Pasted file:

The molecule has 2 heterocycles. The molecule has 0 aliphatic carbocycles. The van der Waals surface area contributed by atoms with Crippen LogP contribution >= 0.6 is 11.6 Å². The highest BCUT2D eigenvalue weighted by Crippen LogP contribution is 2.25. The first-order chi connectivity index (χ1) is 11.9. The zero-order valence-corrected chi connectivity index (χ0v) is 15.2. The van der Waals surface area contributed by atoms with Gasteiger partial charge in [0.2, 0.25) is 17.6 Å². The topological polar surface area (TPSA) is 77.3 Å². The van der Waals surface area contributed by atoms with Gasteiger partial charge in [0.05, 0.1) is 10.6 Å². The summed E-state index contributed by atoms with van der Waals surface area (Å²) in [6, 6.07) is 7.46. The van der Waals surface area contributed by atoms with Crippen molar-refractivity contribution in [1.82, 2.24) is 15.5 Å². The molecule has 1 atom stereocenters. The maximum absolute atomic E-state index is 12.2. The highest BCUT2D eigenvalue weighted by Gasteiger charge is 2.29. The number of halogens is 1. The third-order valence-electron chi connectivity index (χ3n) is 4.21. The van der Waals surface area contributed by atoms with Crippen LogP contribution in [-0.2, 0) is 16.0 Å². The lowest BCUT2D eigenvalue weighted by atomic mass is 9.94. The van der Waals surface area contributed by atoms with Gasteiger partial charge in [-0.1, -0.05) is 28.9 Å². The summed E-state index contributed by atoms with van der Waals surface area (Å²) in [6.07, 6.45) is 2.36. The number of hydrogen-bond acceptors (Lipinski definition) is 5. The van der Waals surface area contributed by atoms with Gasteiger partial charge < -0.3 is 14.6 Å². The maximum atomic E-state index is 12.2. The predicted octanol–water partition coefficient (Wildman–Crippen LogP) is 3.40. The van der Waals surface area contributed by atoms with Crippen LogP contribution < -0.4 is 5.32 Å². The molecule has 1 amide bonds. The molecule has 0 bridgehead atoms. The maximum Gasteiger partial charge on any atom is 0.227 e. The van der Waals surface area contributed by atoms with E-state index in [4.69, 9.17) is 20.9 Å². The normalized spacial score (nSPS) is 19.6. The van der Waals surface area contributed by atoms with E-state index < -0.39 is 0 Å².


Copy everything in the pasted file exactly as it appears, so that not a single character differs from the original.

The molecule has 2 heterocycles. The molecule has 0 aliphatic carbocycles. The van der Waals surface area contributed by atoms with Crippen LogP contribution >= 0.6 is 11.6 Å². The highest BCUT2D eigenvalue weighted by Crippen LogP contribution is 2.25. The first-order chi connectivity index (χ1) is 11.9. The zero-order valence-corrected chi connectivity index (χ0v) is 15.2. The van der Waals surface area contributed by atoms with Gasteiger partial charge in [0.2, 0.25) is 17.6 Å². The topological polar surface area (TPSA) is 77.3 Å². The van der Waals surface area contributed by atoms with Gasteiger partial charge in [0.05, 0.1) is 10.6 Å². The summed E-state index contributed by atoms with van der Waals surface area (Å²) in [6, 6.07) is 7.46. The van der Waals surface area contributed by atoms with Crippen molar-refractivity contribution in [1.82, 2.24) is 15.5 Å². The molecule has 1 atom stereocenters. The maximum absolute atomic E-state index is 12.2. The highest BCUT2D eigenvalue weighted by Gasteiger charge is 2.29. The number of halogens is 1. The third-order valence-electron chi connectivity index (χ3n) is 4.21. The van der Waals surface area contributed by atoms with Crippen LogP contribution in [-0.2, 0) is 16.0 Å². The lowest BCUT2D eigenvalue weighted by atomic mass is 9.94. The van der Waals surface area contributed by atoms with Gasteiger partial charge in [-0.1, -0.05) is 28.9 Å². The summed E-state index contributed by atoms with van der Waals surface area (Å²) in [6.07, 6.45) is 2.36. The number of hydrogen-bond acceptors (Lipinski definition) is 5. The van der Waals surface area contributed by atoms with Gasteiger partial charge < -0.3 is 14.6 Å². The maximum atomic E-state index is 12.2. The predicted octanol–water partition coefficient (Wildman–Crippen LogP) is 3.40. The van der Waals surface area contributed by atoms with Crippen LogP contribution < -0.4 is 5.32 Å². The molecule has 1 amide bonds. The molecule has 0 bridgehead atoms. The maximum Gasteiger partial charge on any atom is 0.227 e. The van der Waals surface area contributed by atoms with E-state index in [4.69, 9.17) is 20.9 Å². The normalized spacial score (nSPS) is 19.6. The van der Waals surface area contributed by atoms with E-state index < -0.39 is 0 Å².